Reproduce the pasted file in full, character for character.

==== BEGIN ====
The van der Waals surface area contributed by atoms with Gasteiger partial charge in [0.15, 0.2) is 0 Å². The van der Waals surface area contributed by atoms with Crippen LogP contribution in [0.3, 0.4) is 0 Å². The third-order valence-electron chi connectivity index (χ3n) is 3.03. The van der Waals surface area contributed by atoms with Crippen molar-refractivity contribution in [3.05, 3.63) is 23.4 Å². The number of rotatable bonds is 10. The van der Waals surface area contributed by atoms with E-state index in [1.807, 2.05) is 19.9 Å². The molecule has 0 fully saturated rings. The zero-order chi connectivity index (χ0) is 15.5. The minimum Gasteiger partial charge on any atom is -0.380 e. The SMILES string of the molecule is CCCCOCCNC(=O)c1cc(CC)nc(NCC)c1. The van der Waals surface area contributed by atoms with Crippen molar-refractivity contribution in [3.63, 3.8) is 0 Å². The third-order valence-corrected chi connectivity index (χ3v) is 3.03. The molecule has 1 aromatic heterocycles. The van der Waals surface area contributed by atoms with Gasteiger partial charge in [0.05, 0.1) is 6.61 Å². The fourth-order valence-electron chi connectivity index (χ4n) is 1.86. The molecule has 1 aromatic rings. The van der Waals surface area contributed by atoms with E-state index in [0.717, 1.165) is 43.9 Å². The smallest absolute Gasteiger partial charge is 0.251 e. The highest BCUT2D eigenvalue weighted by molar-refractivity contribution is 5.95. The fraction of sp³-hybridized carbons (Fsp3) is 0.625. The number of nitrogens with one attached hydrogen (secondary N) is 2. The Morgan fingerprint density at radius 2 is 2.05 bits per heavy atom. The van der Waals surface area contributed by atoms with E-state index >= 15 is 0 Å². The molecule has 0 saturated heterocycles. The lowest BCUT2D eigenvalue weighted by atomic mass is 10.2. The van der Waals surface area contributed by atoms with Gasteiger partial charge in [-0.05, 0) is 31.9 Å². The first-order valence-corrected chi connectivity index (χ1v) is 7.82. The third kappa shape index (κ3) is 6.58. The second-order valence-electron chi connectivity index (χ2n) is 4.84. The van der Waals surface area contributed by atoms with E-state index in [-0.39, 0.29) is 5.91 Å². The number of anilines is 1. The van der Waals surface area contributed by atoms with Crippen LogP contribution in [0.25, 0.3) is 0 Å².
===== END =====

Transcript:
The van der Waals surface area contributed by atoms with Gasteiger partial charge in [0.15, 0.2) is 0 Å². The van der Waals surface area contributed by atoms with Crippen LogP contribution in [0.3, 0.4) is 0 Å². The third-order valence-electron chi connectivity index (χ3n) is 3.03. The van der Waals surface area contributed by atoms with Crippen molar-refractivity contribution in [3.05, 3.63) is 23.4 Å². The number of rotatable bonds is 10. The van der Waals surface area contributed by atoms with E-state index in [1.807, 2.05) is 19.9 Å². The molecule has 0 fully saturated rings. The zero-order chi connectivity index (χ0) is 15.5. The minimum Gasteiger partial charge on any atom is -0.380 e. The SMILES string of the molecule is CCCCOCCNC(=O)c1cc(CC)nc(NCC)c1. The van der Waals surface area contributed by atoms with Crippen molar-refractivity contribution in [3.63, 3.8) is 0 Å². The third-order valence-corrected chi connectivity index (χ3v) is 3.03. The molecule has 1 aromatic heterocycles. The van der Waals surface area contributed by atoms with Gasteiger partial charge in [0.05, 0.1) is 6.61 Å². The fourth-order valence-electron chi connectivity index (χ4n) is 1.86. The molecule has 1 aromatic rings. The van der Waals surface area contributed by atoms with E-state index in [0.717, 1.165) is 43.9 Å². The smallest absolute Gasteiger partial charge is 0.251 e. The highest BCUT2D eigenvalue weighted by molar-refractivity contribution is 5.95. The fraction of sp³-hybridized carbons (Fsp3) is 0.625. The number of nitrogens with one attached hydrogen (secondary N) is 2. The Morgan fingerprint density at radius 2 is 2.05 bits per heavy atom. The van der Waals surface area contributed by atoms with E-state index >= 15 is 0 Å². The molecule has 0 saturated heterocycles. The lowest BCUT2D eigenvalue weighted by atomic mass is 10.2. The van der Waals surface area contributed by atoms with Gasteiger partial charge in [-0.05, 0) is 31.9 Å². The first-order valence-corrected chi connectivity index (χ1v) is 7.82. The third kappa shape index (κ3) is 6.58. The second-order valence-electron chi connectivity index (χ2n) is 4.84. The van der Waals surface area contributed by atoms with E-state index in [-0.39, 0.29) is 5.91 Å². The number of anilines is 1. The van der Waals surface area contributed by atoms with Crippen LogP contribution in [0.25, 0.3) is 0 Å².